IFJ Backs Media Reform in Korea and Calls for an "End to Wasteful War of Words"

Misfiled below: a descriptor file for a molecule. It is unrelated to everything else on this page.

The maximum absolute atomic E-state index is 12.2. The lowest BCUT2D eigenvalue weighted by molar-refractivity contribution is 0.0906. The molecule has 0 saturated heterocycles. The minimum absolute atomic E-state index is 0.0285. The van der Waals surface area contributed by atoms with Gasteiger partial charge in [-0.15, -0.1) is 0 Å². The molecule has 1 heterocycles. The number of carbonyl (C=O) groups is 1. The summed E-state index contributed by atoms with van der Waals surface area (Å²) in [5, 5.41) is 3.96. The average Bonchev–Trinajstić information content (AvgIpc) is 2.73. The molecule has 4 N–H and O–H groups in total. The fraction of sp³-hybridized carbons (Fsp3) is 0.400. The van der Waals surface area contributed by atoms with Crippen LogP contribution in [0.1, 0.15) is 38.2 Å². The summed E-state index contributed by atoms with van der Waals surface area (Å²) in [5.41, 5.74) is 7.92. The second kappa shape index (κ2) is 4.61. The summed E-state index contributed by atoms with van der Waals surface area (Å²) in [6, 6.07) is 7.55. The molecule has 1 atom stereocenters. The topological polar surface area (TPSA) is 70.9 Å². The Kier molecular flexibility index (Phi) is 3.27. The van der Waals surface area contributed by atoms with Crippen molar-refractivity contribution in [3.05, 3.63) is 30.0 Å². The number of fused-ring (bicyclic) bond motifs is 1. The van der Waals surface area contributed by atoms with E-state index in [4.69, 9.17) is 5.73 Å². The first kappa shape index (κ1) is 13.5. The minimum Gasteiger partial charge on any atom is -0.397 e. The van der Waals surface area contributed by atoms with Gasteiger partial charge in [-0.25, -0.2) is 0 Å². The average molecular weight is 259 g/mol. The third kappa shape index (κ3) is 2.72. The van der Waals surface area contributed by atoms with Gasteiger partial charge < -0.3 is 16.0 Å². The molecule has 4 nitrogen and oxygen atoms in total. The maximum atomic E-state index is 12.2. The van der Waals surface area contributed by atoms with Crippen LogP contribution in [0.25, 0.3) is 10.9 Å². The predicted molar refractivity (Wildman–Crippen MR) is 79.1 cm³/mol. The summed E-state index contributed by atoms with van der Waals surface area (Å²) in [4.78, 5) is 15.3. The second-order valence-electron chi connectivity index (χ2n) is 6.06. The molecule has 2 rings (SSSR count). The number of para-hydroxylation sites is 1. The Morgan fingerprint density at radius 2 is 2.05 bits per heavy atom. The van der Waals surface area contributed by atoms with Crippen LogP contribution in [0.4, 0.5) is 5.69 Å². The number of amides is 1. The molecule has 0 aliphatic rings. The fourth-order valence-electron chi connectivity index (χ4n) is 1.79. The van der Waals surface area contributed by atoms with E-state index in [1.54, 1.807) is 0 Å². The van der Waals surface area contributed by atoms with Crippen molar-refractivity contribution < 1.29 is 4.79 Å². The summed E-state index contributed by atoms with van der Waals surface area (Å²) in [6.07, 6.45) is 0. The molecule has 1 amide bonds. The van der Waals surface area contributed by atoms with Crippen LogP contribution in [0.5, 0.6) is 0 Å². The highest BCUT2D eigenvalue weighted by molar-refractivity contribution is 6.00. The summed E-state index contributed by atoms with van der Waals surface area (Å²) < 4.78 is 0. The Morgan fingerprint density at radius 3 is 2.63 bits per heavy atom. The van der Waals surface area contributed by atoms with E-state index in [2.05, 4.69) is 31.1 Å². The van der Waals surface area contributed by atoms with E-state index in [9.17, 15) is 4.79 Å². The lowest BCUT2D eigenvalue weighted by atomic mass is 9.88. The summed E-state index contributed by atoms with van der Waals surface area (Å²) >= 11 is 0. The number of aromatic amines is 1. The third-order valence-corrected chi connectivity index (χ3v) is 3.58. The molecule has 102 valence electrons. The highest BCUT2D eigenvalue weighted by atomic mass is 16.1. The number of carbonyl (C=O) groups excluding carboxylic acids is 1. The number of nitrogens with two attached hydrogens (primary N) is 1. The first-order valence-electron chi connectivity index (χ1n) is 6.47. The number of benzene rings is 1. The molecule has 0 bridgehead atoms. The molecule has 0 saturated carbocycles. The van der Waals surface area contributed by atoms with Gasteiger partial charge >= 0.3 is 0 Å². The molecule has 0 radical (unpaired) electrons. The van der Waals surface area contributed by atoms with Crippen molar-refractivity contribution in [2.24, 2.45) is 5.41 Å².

The International Federation of Journalists, the world's largest journalists' organisation, today reiterated support for calls for reform of Korea's press landscape in order to contribute to building democracy in the country and to assist the inter-Korea reconciliation process. "Press freedom is a cornerstone of democracy and will be one of the fundamental principles for political unity and reconciliation between North and South," said Christopher Warren, IFJ President. The IFJ says that powerful press companies currently protesting over taxation cases against them should not confuse their fiscal problems with the objective of creating a media landscape in which press freedom and journalistic independence are guaranteed. The IFJ says the defence of powerful media interests should not get in the way of much-needed reforms and has called on press owners to end to a "wasteful war of words and join in the dialogue with other media companies, civil organizations, and media professionals to formulate an agenda for true media reform." The IFJ has reiterated its policy, which was agreed at its world Congress in Seoul two months ago. "Journalists in Korea demand media reforms because they have seen how dangerous is the problem of interference in journalism not only by government, but also by media owners and groups representing large capital," says the IFJ. "Journalists must be allowed to work freely without undue pressure, whether by the authorities or powerful media owners." "The case of Silvio Berlusconi in Italy is a vivid example of the need for editorial independence in an age when media owners are increasingly able to wield undue influence over the media message to suit their political or commercial interests," said Christopher Warren. The IFJ calls for media reform that: Precludes interference by media owners, large capital, and the government from media reports and commentary. Creates transparency in newspaper management and a more ordered market for the newspaper business. Establishes support of minority media, including local newspapers in particular, to ensure diversity of opinion in the media market. The IFJ, which has taken a deep interest in the Korean media movement led by Journalists Association of Korea, Korea Federation of Press Unions, and civil organizations since 1988 and produced a mission report on the media situation in 1991, says that the ultimate subjects of media reform are the journalists themselves. "To secure media independence and increased professionalism, the work of Korean journalists' groups to remain autonomous must be supported. Media reform must proceed with the participation of everyone concerned," said Christopher Warren. The IFJ says it will remain vigilant against any possible political motives that might underlie Kim Dae-Jung administration's media reform measures and is urging that court cases on tax charges against media companies are carried out transparently and fairly under international legal standards. The IFJ has called on press owners to end to a "wasteful war of words and join in the dialogue with other media companies, civil organizations, and media professionals to formulate an agenda for true media reform." "International media organisations should refrain from making commentary, as some have, based on information provided by vested interests," said Warren. "We all need to engage in efforts for more balance, more consensus and less confrontation."